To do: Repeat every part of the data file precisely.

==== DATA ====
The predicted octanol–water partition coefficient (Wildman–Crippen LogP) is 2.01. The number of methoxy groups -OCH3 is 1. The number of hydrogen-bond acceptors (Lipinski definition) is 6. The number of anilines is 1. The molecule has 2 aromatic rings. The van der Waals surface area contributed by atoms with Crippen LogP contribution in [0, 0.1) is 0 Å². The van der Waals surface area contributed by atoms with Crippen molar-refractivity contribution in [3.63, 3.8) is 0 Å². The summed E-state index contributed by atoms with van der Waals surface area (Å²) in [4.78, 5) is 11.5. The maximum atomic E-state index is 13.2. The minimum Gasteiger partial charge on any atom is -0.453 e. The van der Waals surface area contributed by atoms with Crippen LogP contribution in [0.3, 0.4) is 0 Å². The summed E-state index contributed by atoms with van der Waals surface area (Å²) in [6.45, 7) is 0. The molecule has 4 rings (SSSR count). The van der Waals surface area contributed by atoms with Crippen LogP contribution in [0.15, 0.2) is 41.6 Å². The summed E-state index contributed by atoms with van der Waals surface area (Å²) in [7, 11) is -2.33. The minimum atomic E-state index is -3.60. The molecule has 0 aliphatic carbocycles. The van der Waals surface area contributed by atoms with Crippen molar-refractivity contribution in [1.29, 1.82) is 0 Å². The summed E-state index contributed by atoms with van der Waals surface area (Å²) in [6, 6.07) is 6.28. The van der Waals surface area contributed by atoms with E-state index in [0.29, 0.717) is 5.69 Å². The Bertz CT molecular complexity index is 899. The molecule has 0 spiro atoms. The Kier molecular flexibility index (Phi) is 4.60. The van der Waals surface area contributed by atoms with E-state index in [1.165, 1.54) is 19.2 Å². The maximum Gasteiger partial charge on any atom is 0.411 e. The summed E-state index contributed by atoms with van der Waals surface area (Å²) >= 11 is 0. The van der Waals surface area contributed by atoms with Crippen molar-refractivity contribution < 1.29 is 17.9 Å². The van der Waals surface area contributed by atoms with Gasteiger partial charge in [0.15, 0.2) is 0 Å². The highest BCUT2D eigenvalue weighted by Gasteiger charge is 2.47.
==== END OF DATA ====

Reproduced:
The predicted octanol–water partition coefficient (Wildman–Crippen LogP) is 2.01. The number of methoxy groups -OCH3 is 1. The number of hydrogen-bond acceptors (Lipinski definition) is 6. The number of anilines is 1. The molecule has 2 aromatic rings. The van der Waals surface area contributed by atoms with Crippen LogP contribution in [0, 0.1) is 0 Å². The van der Waals surface area contributed by atoms with Crippen molar-refractivity contribution in [3.63, 3.8) is 0 Å². The summed E-state index contributed by atoms with van der Waals surface area (Å²) in [4.78, 5) is 11.5. The maximum atomic E-state index is 13.2. The minimum Gasteiger partial charge on any atom is -0.453 e. The van der Waals surface area contributed by atoms with Crippen LogP contribution in [0.3, 0.4) is 0 Å². The summed E-state index contributed by atoms with van der Waals surface area (Å²) in [6.45, 7) is 0. The molecule has 4 rings (SSSR count). The van der Waals surface area contributed by atoms with Crippen LogP contribution in [0.15, 0.2) is 41.6 Å². The summed E-state index contributed by atoms with van der Waals surface area (Å²) in [7, 11) is -2.33. The minimum atomic E-state index is -3.60. The molecule has 0 aliphatic carbocycles. The van der Waals surface area contributed by atoms with Crippen molar-refractivity contribution in [1.29, 1.82) is 0 Å². The summed E-state index contributed by atoms with van der Waals surface area (Å²) in [6, 6.07) is 6.28. The van der Waals surface area contributed by atoms with E-state index in [0.29, 0.717) is 5.69 Å². The Bertz CT molecular complexity index is 899. The molecule has 0 spiro atoms. The Kier molecular flexibility index (Phi) is 4.60. The van der Waals surface area contributed by atoms with E-state index in [1.165, 1.54) is 19.2 Å². The maximum Gasteiger partial charge on any atom is 0.411 e. The summed E-state index contributed by atoms with van der Waals surface area (Å²) >= 11 is 0. The van der Waals surface area contributed by atoms with Crippen molar-refractivity contribution < 1.29 is 17.9 Å². The van der Waals surface area contributed by atoms with Gasteiger partial charge in [0.15, 0.2) is 0 Å². The highest BCUT2D eigenvalue weighted by Gasteiger charge is 2.47.